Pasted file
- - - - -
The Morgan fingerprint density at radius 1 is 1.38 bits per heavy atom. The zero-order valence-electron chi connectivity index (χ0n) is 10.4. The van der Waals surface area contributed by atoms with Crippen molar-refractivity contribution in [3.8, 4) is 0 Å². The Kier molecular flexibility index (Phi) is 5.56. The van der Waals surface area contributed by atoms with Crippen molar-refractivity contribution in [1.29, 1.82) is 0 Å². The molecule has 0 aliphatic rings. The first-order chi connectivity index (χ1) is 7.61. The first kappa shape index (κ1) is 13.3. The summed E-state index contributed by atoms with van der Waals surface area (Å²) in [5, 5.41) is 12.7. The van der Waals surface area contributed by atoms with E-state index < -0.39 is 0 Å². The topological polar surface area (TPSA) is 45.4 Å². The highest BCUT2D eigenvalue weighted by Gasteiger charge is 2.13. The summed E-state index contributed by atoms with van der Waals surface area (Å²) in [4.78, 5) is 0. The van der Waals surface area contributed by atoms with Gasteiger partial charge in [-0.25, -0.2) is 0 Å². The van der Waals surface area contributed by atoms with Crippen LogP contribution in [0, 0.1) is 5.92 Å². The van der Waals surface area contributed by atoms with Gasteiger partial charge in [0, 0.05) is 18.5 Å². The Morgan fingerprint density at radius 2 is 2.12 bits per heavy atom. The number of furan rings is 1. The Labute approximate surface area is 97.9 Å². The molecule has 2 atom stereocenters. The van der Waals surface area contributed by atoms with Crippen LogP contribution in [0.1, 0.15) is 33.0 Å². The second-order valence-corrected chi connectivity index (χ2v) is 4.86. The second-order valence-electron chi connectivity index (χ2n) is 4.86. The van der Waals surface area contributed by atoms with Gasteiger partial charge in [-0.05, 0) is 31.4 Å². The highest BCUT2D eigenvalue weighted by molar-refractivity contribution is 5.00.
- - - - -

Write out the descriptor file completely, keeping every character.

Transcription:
The Morgan fingerprint density at radius 1 is 1.38 bits per heavy atom. The zero-order valence-electron chi connectivity index (χ0n) is 10.4. The van der Waals surface area contributed by atoms with Crippen molar-refractivity contribution in [3.8, 4) is 0 Å². The Kier molecular flexibility index (Phi) is 5.56. The van der Waals surface area contributed by atoms with Crippen molar-refractivity contribution in [1.29, 1.82) is 0 Å². The molecule has 0 aliphatic rings. The first-order chi connectivity index (χ1) is 7.61. The first kappa shape index (κ1) is 13.3. The summed E-state index contributed by atoms with van der Waals surface area (Å²) in [5, 5.41) is 12.7. The van der Waals surface area contributed by atoms with E-state index < -0.39 is 0 Å². The topological polar surface area (TPSA) is 45.4 Å². The highest BCUT2D eigenvalue weighted by Gasteiger charge is 2.13. The summed E-state index contributed by atoms with van der Waals surface area (Å²) in [4.78, 5) is 0. The van der Waals surface area contributed by atoms with Gasteiger partial charge in [-0.25, -0.2) is 0 Å². The van der Waals surface area contributed by atoms with Crippen LogP contribution in [0, 0.1) is 5.92 Å². The van der Waals surface area contributed by atoms with Gasteiger partial charge in [0, 0.05) is 18.5 Å². The Morgan fingerprint density at radius 2 is 2.12 bits per heavy atom. The number of furan rings is 1. The Labute approximate surface area is 97.9 Å². The molecule has 2 atom stereocenters. The van der Waals surface area contributed by atoms with Crippen LogP contribution in [0.1, 0.15) is 33.0 Å². The second-order valence-corrected chi connectivity index (χ2v) is 4.86. The second-order valence-electron chi connectivity index (χ2n) is 4.86. The van der Waals surface area contributed by atoms with Gasteiger partial charge in [-0.05, 0) is 31.4 Å². The highest BCUT2D eigenvalue weighted by molar-refractivity contribution is 5.00.